This is an important quality in a minivan, and overall, except for the driver’s position, Toyota did an excellent job including value-added touches—others include a nicely finished sunroof opening and a double glovebox—without taking away from the Sienna’s ruggedness.

Then, the Sienna’s interior is wrapped up in sheet metal that it truly does showcase a fair amount of visual swagger. One of the keys is a very strong front end that includes typical sporty-car cues like a prominent lower air inlet and recessed fog lamps. As you can see when the Sienna is in profile, the hood is nearly parallel to the ground, instead of falling off steeply toward the front of the vehicle, which makes for a more trucky silhouette than used to be found in older minivans. Overall, the front end seems a bit stubby, but that works to the Sienna’s advantage in an Owen Wilson-kind of way, and the relatively upright grille is another notably truck-oriented design cue—although, more subjectively, I’m not a fan of Toyota’s “melting” grille-blade look.

Toyota designers also threw a lot of creases into the sheet metal up front, with subtle hood lines that flow into the front Toyota badge. In fact, as you can see by again checking the pics—specifically the one showing the front of the Sienna from the side—things get a little busy over the front wheels at some angles.

But I suppose part of what’s going on here is that Toyota had to pack on as much detail at the front as possible because there are just so many ways you can disguise the long rectangular box-like shape that defines a minivan aft of the driver’s seat.

This is where Honda tried to shake things up with the “lightning bolt” design of the Odyssey, but Toyota doesn’t do anything nearly as tricky. The flanks of the Sienna are essentially featureless, although with an overall aerodynamic shape that gives the minivan a pleasant, swept-back appearance. Unfortunately, it all sweeps back to a rear lift-gate that has the face of an angry beaver, with the license plate representing its two front teeth. There’s a unique “scooped out” treatment below brake lights, but this doesn’t mesh with the rest of the exterior and if you happen to compare the rear of SE with the rear of the XLE, you can see this cue seems to have been designed specifically for the “sportier” version.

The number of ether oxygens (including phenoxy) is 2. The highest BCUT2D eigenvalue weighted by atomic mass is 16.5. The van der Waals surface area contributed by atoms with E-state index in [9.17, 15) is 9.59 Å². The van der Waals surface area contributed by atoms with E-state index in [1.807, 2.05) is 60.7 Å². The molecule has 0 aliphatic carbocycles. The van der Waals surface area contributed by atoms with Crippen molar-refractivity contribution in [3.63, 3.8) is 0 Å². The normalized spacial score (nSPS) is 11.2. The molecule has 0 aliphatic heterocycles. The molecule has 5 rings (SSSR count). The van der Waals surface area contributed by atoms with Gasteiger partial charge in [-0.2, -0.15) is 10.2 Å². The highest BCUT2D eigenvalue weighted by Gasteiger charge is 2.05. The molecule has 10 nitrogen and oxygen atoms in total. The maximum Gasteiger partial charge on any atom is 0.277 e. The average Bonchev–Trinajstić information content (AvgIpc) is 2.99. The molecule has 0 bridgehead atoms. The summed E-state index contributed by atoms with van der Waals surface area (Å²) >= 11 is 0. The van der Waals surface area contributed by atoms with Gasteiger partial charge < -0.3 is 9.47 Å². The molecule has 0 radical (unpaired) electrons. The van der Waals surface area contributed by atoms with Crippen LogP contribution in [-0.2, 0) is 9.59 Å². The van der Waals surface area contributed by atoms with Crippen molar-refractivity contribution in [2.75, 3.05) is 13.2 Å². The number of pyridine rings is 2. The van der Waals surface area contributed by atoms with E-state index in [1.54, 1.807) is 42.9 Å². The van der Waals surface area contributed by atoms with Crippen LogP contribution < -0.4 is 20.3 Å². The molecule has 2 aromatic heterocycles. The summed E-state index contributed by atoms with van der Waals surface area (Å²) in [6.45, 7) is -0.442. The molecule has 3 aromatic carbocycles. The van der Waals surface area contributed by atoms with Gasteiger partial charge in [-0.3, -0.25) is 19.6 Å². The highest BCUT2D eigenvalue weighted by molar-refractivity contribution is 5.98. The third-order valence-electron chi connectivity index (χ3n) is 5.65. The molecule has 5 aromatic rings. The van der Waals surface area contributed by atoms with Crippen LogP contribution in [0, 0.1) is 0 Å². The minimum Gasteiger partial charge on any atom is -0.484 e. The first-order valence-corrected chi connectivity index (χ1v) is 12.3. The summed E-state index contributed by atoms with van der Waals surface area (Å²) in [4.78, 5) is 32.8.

This is probably a good place to point out that the Sienna was designed here in the U.S., by Toyota’s Calty studios, and I can imagine there was a lot of pressure on them, for a lot of reasons, to come up with a hit. The Sienna hasn’t been that, yet, but this spring’s disasters in Japan have thrown a monkey wrench into the industry this year, and it’s impossible to know how much, if any, impact the situation is having on the Sienna’s sales performance.

There’s certainly no reason for it not to become a success, at least in its own segment. After all, while relatively light on swagger, the Toyota Sienna XLE remains a superior minivan. Of course, with a price tag of $40,642—including that aforementioned $6,225 premium package on top of an MSRP of $32,375, along with various and sundry other fees and minor options—it had better be.

Author: Charles Krome

Charles Krome is a long-time automotive journalist who spent more than 10 years on the inside at General Motors and Ford, and also has corporate communications experience with Audi, Porsche and BASF Automotive Refinish. As a big motorsports fan growing up in the Detroit area, Krome was lucky enough to be able to attend numerous NASCAR, Indy car, F1 and SCCA events while still in his formative years. This, combined with a childhood that included significant (passenger) seat time in cars from Lotus and Jensen Healey, made him a car guy at an earlier age. Today, he lives in metro Detroit with his car wife, raising car kids.

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  1. stupid review where is the MPG

  2. The Sienna doesn’t really break any new ground, but is there really anything that hasn’t already been done in the minivan segment? The best anyone can hope for is steady improvements in interior versatility, reliability, and efficiency, with performance and styling that don’t embarass. Toyota has checked all the boxes, and avoided styling suicide (cough…Nissan…cough).

  3. Thanks for that constructive criticism, Nipsip!

    I certainly should have mentioned fuel efficiency in the review: The Sienna V6 is rated at 18 mpg city/24 mpg highway, and Toyota also is the only automaker to offer an I4 in its minivan. Unfortunately, even though that engine gives up .8 liters of displacement and about 80 hp/60 lb.-ft. of torque as compared to the V6, that only manages to up the minivan’s EPA line to 19/24.

    That’s right in line with the rest of the minivan crew, because even though the Honda Odyssey can reach up to 19/28, that doesn’t affect combined mileage much. The Sienna is rated at 20 mpg combined, the Odyssey at 22.

    I managed roughly 19.5 in the Sienna.